Sites like Klout and Kred emerged to provide aggregate rankings about user’s influence levels, while others like Quora crowdsource opinions and answers for any topic imaginable. Tools like Buzzstream help us curate and group contact information for PR purposes. Application-specific sites like Circlecount and Tweetreach help us understand the social fabric for particular networks.
At the end of the day, your goal should be to come up with an outreach plan to grow your brand’s social network. To learn more about how to approach this, I recommend checking out this great MOZ article:http://moz.com/blog/identifying-online-community
2. Social Advertising
The world of social advertising really grew up this past year, and has become a valued asset by brands and consumers. Facebook and Twitter rolled out some very effective new platforms for advertising, which have proven to be highly effective. By offering extremely targeted placement – for example, you can publish a sponsored Facebook post and display it to only women, aged 40-45, who are also fans of Wine Spectator and Janice Robinson – brands have the ability to laser in on their exact market. Recent IPOs suggest further improvements will come, as brands large and small adopt these digital platforms into their arsenal. Instagram recently announced a new advertising program, as did Pinterest. Even Snapchat has been getting a lot of press lately for its ability to leverage a connection between brands and consumers.
3. Local Search Marketing
It’s estimated that at least 50% of search queries have some local intent, meaning people routinely use their mobile phone or desktop to find a nearby business. Google continues to modify their search results, and serves up highly targeted local results for these types of queries. Any business that’s trying to bring customers through its doors should focus on how to improve their local search marketing. The first step is to claim a Google+ Places page, which is ground zero for ranking. Google uses these pages to rank businesses, and if you don’t have a Places page that’s completely tuned up with your business details, you probably won’t appear in search results.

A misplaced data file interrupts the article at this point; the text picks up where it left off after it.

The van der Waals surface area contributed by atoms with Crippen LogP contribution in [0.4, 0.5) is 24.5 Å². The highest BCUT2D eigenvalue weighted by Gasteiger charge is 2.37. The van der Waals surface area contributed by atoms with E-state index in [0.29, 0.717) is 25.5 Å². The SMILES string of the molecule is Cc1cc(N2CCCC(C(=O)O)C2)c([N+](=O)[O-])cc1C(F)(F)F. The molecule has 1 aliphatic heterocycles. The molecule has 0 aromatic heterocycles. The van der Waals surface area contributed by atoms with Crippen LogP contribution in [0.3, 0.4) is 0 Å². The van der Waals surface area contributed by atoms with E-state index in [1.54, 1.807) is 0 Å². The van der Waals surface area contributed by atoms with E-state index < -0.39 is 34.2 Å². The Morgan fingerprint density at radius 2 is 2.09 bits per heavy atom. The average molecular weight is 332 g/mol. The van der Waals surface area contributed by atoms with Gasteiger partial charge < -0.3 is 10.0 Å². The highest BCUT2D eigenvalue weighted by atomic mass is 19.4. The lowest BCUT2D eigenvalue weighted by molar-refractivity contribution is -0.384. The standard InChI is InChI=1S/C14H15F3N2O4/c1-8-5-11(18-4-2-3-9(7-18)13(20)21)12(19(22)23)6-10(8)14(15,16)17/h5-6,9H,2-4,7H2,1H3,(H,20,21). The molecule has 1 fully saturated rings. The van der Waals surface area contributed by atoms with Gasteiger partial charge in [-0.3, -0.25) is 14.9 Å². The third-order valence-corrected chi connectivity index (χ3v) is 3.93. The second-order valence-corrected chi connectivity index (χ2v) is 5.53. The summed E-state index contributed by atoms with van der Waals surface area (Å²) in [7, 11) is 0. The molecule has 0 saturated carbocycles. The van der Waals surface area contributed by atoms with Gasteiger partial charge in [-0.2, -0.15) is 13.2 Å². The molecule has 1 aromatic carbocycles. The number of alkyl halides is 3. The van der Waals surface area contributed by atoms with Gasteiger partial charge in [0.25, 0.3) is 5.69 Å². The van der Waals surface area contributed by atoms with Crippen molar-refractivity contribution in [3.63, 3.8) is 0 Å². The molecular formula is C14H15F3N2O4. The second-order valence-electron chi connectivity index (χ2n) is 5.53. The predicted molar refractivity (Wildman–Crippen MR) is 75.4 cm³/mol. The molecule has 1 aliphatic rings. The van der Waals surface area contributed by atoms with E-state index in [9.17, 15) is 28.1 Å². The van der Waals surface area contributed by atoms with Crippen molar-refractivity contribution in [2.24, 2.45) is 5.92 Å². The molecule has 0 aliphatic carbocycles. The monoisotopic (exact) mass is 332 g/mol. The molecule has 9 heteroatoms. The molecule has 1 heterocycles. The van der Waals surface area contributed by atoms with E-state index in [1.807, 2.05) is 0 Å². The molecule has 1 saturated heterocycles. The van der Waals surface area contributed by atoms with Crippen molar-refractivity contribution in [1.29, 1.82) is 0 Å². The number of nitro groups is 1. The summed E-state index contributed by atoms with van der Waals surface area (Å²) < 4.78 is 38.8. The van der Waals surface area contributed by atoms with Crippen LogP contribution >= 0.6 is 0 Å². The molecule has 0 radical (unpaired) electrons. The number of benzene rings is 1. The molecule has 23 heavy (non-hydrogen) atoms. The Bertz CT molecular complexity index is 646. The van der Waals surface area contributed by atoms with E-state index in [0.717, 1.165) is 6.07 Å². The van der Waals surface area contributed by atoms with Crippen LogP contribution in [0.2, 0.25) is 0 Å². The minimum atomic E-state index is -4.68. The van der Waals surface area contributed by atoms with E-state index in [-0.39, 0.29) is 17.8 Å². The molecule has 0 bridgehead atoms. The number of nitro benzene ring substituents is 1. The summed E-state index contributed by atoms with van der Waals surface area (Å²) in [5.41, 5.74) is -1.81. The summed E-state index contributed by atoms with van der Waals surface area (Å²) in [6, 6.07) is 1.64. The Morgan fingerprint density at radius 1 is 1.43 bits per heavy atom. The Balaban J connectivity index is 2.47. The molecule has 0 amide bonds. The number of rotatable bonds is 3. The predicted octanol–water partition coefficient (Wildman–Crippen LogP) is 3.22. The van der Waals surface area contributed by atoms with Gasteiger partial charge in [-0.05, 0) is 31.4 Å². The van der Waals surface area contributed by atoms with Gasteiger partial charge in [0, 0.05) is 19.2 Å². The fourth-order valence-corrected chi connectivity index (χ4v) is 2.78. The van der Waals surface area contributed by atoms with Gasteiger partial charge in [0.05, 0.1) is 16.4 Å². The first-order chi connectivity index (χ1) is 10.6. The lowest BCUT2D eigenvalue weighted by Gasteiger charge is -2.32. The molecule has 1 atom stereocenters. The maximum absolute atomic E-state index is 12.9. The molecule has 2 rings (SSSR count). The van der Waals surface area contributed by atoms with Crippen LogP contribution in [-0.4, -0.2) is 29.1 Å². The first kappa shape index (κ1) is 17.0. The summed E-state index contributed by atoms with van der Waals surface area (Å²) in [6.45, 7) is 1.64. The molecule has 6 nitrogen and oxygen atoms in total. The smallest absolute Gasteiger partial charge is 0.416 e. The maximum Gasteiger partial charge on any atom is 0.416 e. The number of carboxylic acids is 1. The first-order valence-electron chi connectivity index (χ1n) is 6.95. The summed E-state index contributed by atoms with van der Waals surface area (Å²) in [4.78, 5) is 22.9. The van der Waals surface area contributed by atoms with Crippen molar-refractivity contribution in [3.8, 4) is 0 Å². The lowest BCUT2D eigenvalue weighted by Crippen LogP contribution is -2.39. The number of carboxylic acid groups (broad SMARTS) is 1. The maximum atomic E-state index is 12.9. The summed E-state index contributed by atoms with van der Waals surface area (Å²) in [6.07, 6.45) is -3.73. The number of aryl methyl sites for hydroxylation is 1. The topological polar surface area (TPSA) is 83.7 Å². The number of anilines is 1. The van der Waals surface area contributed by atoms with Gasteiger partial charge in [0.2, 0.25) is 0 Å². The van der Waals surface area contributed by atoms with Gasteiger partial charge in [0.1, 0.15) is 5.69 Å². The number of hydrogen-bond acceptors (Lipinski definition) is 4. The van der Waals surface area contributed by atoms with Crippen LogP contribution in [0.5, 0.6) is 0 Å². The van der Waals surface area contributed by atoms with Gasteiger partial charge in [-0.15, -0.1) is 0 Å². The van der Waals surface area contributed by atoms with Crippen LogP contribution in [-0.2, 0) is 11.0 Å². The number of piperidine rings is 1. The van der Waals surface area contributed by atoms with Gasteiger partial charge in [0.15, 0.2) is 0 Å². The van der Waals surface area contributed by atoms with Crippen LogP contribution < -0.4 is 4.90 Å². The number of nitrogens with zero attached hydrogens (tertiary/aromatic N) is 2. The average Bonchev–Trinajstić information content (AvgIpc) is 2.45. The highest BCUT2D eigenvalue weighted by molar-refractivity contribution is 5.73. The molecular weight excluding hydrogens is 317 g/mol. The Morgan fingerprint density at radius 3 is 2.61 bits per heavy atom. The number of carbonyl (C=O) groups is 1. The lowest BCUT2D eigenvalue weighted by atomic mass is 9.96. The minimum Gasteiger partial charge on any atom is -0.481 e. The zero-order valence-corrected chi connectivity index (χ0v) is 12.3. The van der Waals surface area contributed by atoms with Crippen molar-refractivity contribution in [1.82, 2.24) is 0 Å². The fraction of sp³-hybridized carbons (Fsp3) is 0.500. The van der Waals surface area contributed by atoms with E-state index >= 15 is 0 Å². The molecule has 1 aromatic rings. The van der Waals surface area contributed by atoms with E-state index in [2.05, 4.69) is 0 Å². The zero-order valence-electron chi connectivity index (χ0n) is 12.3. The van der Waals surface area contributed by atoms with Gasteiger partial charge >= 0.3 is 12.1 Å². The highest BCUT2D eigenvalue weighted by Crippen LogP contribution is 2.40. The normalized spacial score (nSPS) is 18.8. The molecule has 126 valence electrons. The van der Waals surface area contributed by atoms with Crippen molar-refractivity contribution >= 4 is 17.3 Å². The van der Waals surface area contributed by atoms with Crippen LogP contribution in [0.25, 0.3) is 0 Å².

Of course, that’s just the start. It’s important to build business listings on major sites like Citysearch, yp.com, and others. Services like Localeze and Yext can help aggregate your business data to major websites for a cost. It’s also important to consider building a presence on relevant regional sites. GetListed has a great resource of the top local citation sources by city, which I highly recommend checking out. For a thorough understanding of how to rank in local search results I would check out this article, which is filled with resources.
Another interesting aspect of local search marketing comes from new technologies that help you geo-target nearby consumers. These tools allow brands to connect with people by offering them a special promotion or message when they’re nearby. For example, when I’m using Waze to get directions somewhere, I might get a message offering me a 2-for-1 special from a Starbucks that I’m passing.